Dr. LaTonia Collins Smith was serving as Harris-Stowe State University provost and vice president for Academic Affairs when the HBCU’s president abruptly departed in May 2021.
The university’s Board of Regents knew it had an answer to the sudden change readily available, one who had thrived in the field of education and had devoted much of her outstanding career to Harris-Stowe.
Smith was named interim president on June 1, 2021 and guided the school through a summer and first semester of achievement and excellence. Her work was exemplary, and her devotion to students, faculty, and staff was infectious. Harris-Stowe did not miss a beat during her time as interim president.
On March 1, 2022, Smith was named the 21st Harris-Stowe State University president. She became the university’s first African American woman to serve as president, following the legacy of Ruth Harris, the first Black woman to serve as Stowe Teachers College president in 1940.
“Our university is a jewel in the St. Louis crown,” Smith said upon becoming president.
“I want to be a living example for Black and brown girls, letting them know that their dreams are possible. When the going gets tough, they can take a moment to reflect on my trajectory — and how I worked my way up the ranks to get to the place where I am today — to know they can do it, too.”
For her outstanding leadership at Harris-Stowe and steadfast support for education, Dr. LaTonia Collins Smith has been named the 2022 St. Louis American Foundation Stellar Performer in Education.
She will be honored during the milestone 35th Annual Salute to Excellence in Education Scholarship and Awards Banquet on Saturday October 1, at America’s Center downtown.
Michael McMillan, Urban League of Metropolitan St. Louis president and CEO and Chair of the HSSU Board of Regents said, “Dr. Collins Smith exemplifies Harris-Stowe’s core values of Personal Growth, Respect, Innovation, Diversity, and Excellence.”
“She has demonstrated her extraordinary ability to connect with all of our stakeholders and to catapult Harris-Stowe forward in these critical times.”
Smith brought more than two decades of leadership experience to the president’s office, with a background in administration and program development.
She began her career in higher education at HSSU in 2010 and served as the co-principal investigator of a $5 million National Science Foundation grant to strengthen STEM education in the state of Missouri.
Last week, it was announced that Harris-Stowe will receive $2.6 million of a $25 million grant through the U.S. Department of Commerce Economic Development Administration Build Back Better Regional Challenge.
The resources will be directed to the university’s Minority Entrepreneurship Collaborative Center for Advancement [MECCA] and Center for Innovation and Entrepreneurship.
Earlier this year, the school became a partner educational institution in the Taylor Geospatial Institute “which further advances our STEM Agenda at Harris-Stowe State University,” Smith said.
“We are excited about the spirit of collaboration among the member institutions, who will all work together on exciting new geospatial research.”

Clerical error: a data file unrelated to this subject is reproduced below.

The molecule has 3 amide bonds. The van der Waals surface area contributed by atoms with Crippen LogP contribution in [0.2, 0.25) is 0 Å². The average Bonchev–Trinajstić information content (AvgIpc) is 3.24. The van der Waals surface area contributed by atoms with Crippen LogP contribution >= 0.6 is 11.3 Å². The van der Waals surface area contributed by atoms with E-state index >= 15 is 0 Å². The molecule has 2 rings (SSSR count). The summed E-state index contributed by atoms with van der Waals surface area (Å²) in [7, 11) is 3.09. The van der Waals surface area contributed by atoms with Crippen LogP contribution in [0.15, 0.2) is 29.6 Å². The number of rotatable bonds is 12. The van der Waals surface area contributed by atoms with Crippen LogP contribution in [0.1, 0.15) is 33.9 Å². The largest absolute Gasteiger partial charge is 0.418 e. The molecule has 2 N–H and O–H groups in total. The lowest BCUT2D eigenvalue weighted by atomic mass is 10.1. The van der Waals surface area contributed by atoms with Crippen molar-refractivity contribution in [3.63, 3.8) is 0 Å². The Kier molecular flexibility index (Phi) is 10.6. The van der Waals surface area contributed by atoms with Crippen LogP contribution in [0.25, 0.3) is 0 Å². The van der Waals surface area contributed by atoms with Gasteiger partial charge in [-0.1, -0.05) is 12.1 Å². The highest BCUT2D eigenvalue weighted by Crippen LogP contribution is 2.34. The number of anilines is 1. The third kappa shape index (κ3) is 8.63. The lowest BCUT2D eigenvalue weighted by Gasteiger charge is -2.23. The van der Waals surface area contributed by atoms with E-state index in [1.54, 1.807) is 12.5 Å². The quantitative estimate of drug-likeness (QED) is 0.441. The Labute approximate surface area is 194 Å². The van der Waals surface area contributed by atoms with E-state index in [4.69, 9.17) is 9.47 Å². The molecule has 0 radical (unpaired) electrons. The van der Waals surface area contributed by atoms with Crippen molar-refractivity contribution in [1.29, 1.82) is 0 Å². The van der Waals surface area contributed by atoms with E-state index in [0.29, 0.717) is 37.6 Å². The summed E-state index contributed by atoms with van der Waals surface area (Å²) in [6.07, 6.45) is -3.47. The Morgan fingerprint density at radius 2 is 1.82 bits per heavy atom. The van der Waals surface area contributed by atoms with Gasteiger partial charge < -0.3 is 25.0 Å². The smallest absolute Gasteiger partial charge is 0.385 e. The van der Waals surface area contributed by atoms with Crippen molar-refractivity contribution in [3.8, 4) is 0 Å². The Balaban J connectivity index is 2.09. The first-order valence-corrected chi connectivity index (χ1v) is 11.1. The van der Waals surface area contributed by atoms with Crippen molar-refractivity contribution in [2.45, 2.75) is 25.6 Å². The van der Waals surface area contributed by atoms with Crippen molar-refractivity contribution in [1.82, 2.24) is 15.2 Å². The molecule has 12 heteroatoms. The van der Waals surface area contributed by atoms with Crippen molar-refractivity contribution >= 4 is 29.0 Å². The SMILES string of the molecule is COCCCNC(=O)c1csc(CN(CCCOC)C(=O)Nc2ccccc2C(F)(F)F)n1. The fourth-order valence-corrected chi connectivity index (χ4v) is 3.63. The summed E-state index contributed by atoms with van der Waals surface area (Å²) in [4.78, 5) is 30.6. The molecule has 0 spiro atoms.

Achievements during Smith’s tenure include HSSU and The Goldfarb School of Nursing at Barnes-Jewish College partnering to reserve four spots in the Goldfarb nursing program for Harris-Stowe students.
Knowing that costs are a factor, Smith helped craft a plan in which those four students will receive scholarships and can begin their nursing education during their desired term, rather than being added to a wait list. Students accepted into the nursing program will be charged the same tuition rate as they pay at Harris-Stowe.
During her tenure as interim president, the University raised more than $3.5M in scholarships, donations, including those designated to endowments, as well as grants.
Renovations for the former Vashon Community Center Building, which will become home to the Don and Heide Wolff Jazz Institute and National Black Radio Hall of Fame, are also underway.
Smith is also a valued civic leader in the St. Louis region, serving as chair of the Dr. Martin Luther King, Jr. Statewide Celebration Commission of Missouri. She is a member of the Downtown Advisory Board for Greater St. Louis, Inc., and is a member of the American Association of State Colleges and Universities (AASCU) and the National Association of Colleges and Employers (NACE).
Smith attended St. Louis Public Schools and is a graduate of the University of Central Missouri, where she majored in social work.
She earned a Master of Social Work degree and a Master of Public Health degree from Saint Louis University and an educational doctorate in higher education leadership from Maryville University in St. Louis.
Honorary Chairs named
Three area leaders have agreed to serve as Honorary Co-Chairs for the St. Louis American Foundation's Milestone 35th anniversary Salute to Excellence in Education Scholarship & Awards Gala.
Serving as co-chairs for the event will be St. Louis Comptroller Darlene Green, St. Louis Mayor Tishaura Jones, and St. Louis County Executive Sam Page.